ISLAMABAD: The government may have to increase electricity tariff for consumers two times before December, in addition to making monthly fuel price adjustments and diverting substantial funds from taxpayers’ money to the power sector, to keep the International Monetary Fund programme going, according to sources.
Background discussions with government officials suggested the exact sizes of and schedule for tariff increases and disbursement of enhanced subsidy payments would be taken up by the Economic Coordination Committee (ECC) of the Cabinet on Wednesday. And decisions in this regard would have to be finalised within the current month.
The papers prepared by the power division with inputs from lending agencies suggest the average power tariff has to be increased by more than Rs3 per unit for all power companies including K-Electric in two coming quarters.
Official says about Rs220bn will be raised through two adjustments before December
Notifications would be issued for a tariff increase of about Rs1.5 per unit firstly with effect from July 1 and then for a similar amount with effect from October 1, said some officials. However, other sources said the size of tariff increase may be higher in one quarter and lower in the other.
In any case about Rs220bn would be raised through these two adjustments, a senior official said.
Also, about Rs130bn worth of additional funds would have to be diverted out of federal revenue in the shape of higher subsidy, which according to the 2020-21 budget is “booked at about Rs145bn”. The subsidies are not only under-budgeted but are not disbursed in time by the finance ministry, thus creating cash flow problems for the power companies and ultimately serving to fuel the circular debt.
An official said it was a classic example of double jeopardy for the consumers, who would have to finance higher electricity bills and at the same time suffer because of diversion of public funds that could have been utilised for some productive purpose.
He said the government agencies and companies would be required to play their due role in this regard, otherwise the tariff adjustments and funding from budgetary heads would remain unsustainable.
Therefore, under key performance indicator (KPI) benchmarks the power sector losses would have to be reduced from about 17 per cent at present to about 15.5pc. The recovery of electricity bills, which stands at about 90pc at present, would also have to be increased to 96pc.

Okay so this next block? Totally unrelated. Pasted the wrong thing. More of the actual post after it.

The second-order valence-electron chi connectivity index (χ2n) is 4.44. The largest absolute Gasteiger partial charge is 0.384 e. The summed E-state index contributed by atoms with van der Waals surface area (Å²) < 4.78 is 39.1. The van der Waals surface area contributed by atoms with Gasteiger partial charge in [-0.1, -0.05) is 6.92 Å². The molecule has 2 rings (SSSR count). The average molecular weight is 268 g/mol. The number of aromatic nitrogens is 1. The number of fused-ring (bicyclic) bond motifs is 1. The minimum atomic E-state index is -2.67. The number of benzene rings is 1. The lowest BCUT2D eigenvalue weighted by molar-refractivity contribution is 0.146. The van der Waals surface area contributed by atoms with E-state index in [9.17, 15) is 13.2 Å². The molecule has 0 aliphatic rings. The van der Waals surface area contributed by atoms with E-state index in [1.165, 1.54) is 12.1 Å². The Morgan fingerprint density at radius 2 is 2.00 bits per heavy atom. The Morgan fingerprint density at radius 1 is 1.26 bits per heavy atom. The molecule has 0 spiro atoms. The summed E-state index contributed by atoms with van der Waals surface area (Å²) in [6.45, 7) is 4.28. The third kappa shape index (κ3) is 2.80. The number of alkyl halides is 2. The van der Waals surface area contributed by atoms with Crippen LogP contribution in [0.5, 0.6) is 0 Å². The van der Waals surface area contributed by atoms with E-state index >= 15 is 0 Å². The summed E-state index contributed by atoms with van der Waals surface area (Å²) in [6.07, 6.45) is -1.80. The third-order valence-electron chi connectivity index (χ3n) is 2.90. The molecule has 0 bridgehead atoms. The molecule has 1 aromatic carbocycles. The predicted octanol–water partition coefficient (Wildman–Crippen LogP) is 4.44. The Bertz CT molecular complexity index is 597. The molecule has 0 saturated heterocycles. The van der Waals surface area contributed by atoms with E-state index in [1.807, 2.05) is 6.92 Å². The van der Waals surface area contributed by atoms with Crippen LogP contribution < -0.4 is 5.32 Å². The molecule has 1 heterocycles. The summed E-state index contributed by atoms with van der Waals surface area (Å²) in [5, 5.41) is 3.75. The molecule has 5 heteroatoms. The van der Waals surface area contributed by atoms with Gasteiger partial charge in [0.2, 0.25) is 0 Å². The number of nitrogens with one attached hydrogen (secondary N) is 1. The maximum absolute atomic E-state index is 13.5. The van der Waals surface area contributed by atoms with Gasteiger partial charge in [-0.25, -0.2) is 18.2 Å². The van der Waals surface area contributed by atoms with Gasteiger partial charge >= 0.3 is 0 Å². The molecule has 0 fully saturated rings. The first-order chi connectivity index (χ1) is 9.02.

The combination of these two measures would reduce power sector bleeding by about Rs150bn per annum by 2023. However, during the same period the consumers would have to face an additional burden of about Rs420-440bn through tariff adjustments.
Unless all these steps are taken the circular debt would go beyond Rs3 trillion in two years, from about Rs2.3tr. As a reference, the power division has reported that circular debt, which increased by Rs538bn in fiscal year 2019-20, would go up by Rs436bn during the current fiscal and then jump by Rs880bn in FY2021-22 and by Rs1.26tr in FY2022-23.
The stock of old debt that currently stands at about Rs980bn would also be gradually converted into public debt — about Rs300bn over the next two years. The Rs125bn financing of this debt stock in the last fiscal year was done through a Financing Cost Surcharge of about 43 paisa per unit that may be jacked up for high-worth consumers.
The reduction in rate of return on public sector power plants — that of Wapda and Gencos, etc — would also contain circular debt by about Rs55bn in FY2022 and Rs65bn in FY2023.
When the ECC meets this week, it would take up at least six different summaries, one of which — about release of power sector subsidy for FY2020-21 — was briefly discussed last week.
It would also discuss the decisions of the power regulator “in the matter of fuel charges adjustments for the months of November 2019 to June 2020 for Wapda-Ex Discos”. The committee would also take up a summary of the power division regarding “NAB investigation and information requirement regarding MOUs/Agreements and final negotiations between IPPs and the government”.
Published in Dawn, March 15th, 2021